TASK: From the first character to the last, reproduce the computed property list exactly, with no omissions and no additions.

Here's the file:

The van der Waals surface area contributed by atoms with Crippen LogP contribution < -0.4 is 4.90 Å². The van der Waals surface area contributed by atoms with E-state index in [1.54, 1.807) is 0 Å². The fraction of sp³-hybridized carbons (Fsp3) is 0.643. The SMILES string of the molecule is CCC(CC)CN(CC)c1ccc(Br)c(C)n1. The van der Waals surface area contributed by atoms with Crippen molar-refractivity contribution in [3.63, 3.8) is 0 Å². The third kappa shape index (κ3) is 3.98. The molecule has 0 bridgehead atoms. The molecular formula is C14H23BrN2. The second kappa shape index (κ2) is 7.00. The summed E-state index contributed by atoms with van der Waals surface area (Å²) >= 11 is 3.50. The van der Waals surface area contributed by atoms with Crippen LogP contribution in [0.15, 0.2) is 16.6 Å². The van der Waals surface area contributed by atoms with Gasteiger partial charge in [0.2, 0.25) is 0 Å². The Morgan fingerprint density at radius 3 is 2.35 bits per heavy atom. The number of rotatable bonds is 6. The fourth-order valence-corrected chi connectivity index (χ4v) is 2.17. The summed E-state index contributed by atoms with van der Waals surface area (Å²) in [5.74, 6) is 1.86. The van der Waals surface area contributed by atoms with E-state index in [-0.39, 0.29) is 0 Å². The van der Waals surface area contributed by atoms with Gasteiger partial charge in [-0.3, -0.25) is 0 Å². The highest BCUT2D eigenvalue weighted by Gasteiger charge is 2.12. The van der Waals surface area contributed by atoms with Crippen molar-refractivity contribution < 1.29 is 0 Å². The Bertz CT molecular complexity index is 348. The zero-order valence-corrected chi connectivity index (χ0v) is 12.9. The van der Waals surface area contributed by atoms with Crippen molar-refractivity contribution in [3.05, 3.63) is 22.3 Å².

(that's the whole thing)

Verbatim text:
The van der Waals surface area contributed by atoms with Crippen LogP contribution < -0.4 is 4.90 Å². The van der Waals surface area contributed by atoms with E-state index in [1.54, 1.807) is 0 Å². The fraction of sp³-hybridized carbons (Fsp3) is 0.643. The SMILES string of the molecule is CCC(CC)CN(CC)c1ccc(Br)c(C)n1. The van der Waals surface area contributed by atoms with Crippen molar-refractivity contribution in [3.63, 3.8) is 0 Å². The third kappa shape index (κ3) is 3.98. The molecule has 0 bridgehead atoms. The molecular formula is C14H23BrN2. The second kappa shape index (κ2) is 7.00. The summed E-state index contributed by atoms with van der Waals surface area (Å²) >= 11 is 3.50. The van der Waals surface area contributed by atoms with Crippen LogP contribution in [0.15, 0.2) is 16.6 Å². The van der Waals surface area contributed by atoms with Gasteiger partial charge in [0.2, 0.25) is 0 Å². The Morgan fingerprint density at radius 3 is 2.35 bits per heavy atom. The number of rotatable bonds is 6. The fourth-order valence-corrected chi connectivity index (χ4v) is 2.17. The summed E-state index contributed by atoms with van der Waals surface area (Å²) in [5.74, 6) is 1.86. The van der Waals surface area contributed by atoms with E-state index in [-0.39, 0.29) is 0 Å². The van der Waals surface area contributed by atoms with Gasteiger partial charge in [-0.3, -0.25) is 0 Å². The highest BCUT2D eigenvalue weighted by Gasteiger charge is 2.12. The van der Waals surface area contributed by atoms with Crippen molar-refractivity contribution < 1.29 is 0 Å². The Bertz CT molecular complexity index is 348. The zero-order valence-corrected chi connectivity index (χ0v) is 12.9. The van der Waals surface area contributed by atoms with Crippen molar-refractivity contribution in [3.05, 3.63) is 22.3 Å².